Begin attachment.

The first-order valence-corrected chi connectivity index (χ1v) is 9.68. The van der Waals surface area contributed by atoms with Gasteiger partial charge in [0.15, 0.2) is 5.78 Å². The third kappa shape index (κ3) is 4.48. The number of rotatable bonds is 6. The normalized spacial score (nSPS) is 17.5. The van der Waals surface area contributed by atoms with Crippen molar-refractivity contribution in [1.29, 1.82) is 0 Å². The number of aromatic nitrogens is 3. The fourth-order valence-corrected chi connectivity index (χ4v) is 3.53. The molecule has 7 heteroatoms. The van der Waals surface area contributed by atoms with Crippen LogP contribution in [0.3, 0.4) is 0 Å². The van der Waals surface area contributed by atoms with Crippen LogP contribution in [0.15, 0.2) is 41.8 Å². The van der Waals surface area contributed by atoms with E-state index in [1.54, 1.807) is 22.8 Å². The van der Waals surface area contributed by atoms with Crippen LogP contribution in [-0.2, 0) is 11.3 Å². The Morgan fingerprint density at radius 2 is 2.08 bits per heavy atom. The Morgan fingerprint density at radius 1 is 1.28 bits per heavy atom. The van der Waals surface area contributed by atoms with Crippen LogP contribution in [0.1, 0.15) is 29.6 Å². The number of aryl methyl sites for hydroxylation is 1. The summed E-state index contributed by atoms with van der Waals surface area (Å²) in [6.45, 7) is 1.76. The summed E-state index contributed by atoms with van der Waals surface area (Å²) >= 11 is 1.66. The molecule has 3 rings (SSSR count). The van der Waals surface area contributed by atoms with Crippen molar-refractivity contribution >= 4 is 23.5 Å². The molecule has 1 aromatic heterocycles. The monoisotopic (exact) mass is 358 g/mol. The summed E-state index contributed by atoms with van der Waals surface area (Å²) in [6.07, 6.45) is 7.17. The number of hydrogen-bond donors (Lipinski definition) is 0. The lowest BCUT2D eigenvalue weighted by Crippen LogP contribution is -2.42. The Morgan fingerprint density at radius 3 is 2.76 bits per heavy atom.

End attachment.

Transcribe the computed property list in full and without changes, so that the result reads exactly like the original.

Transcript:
The first-order valence-corrected chi connectivity index (χ1v) is 9.68. The van der Waals surface area contributed by atoms with Gasteiger partial charge in [0.15, 0.2) is 5.78 Å². The third kappa shape index (κ3) is 4.48. The number of rotatable bonds is 6. The normalized spacial score (nSPS) is 17.5. The van der Waals surface area contributed by atoms with Crippen molar-refractivity contribution in [1.29, 1.82) is 0 Å². The number of aromatic nitrogens is 3. The fourth-order valence-corrected chi connectivity index (χ4v) is 3.53. The molecule has 7 heteroatoms. The van der Waals surface area contributed by atoms with Crippen LogP contribution in [0.3, 0.4) is 0 Å². The van der Waals surface area contributed by atoms with Crippen LogP contribution in [0.15, 0.2) is 41.8 Å². The van der Waals surface area contributed by atoms with E-state index in [1.54, 1.807) is 22.8 Å². The van der Waals surface area contributed by atoms with Crippen LogP contribution in [-0.2, 0) is 11.3 Å². The Morgan fingerprint density at radius 2 is 2.08 bits per heavy atom. The Morgan fingerprint density at radius 1 is 1.28 bits per heavy atom. The van der Waals surface area contributed by atoms with Crippen LogP contribution in [0.1, 0.15) is 29.6 Å². The number of aryl methyl sites for hydroxylation is 1. The summed E-state index contributed by atoms with van der Waals surface area (Å²) in [6.45, 7) is 1.76. The summed E-state index contributed by atoms with van der Waals surface area (Å²) >= 11 is 1.66. The molecule has 3 rings (SSSR count). The van der Waals surface area contributed by atoms with Crippen molar-refractivity contribution >= 4 is 23.5 Å². The molecule has 1 aromatic heterocycles. The monoisotopic (exact) mass is 358 g/mol. The summed E-state index contributed by atoms with van der Waals surface area (Å²) in [6.07, 6.45) is 7.17. The number of hydrogen-bond donors (Lipinski definition) is 0. The lowest BCUT2D eigenvalue weighted by Crippen LogP contribution is -2.42. The Morgan fingerprint density at radius 3 is 2.76 bits per heavy atom.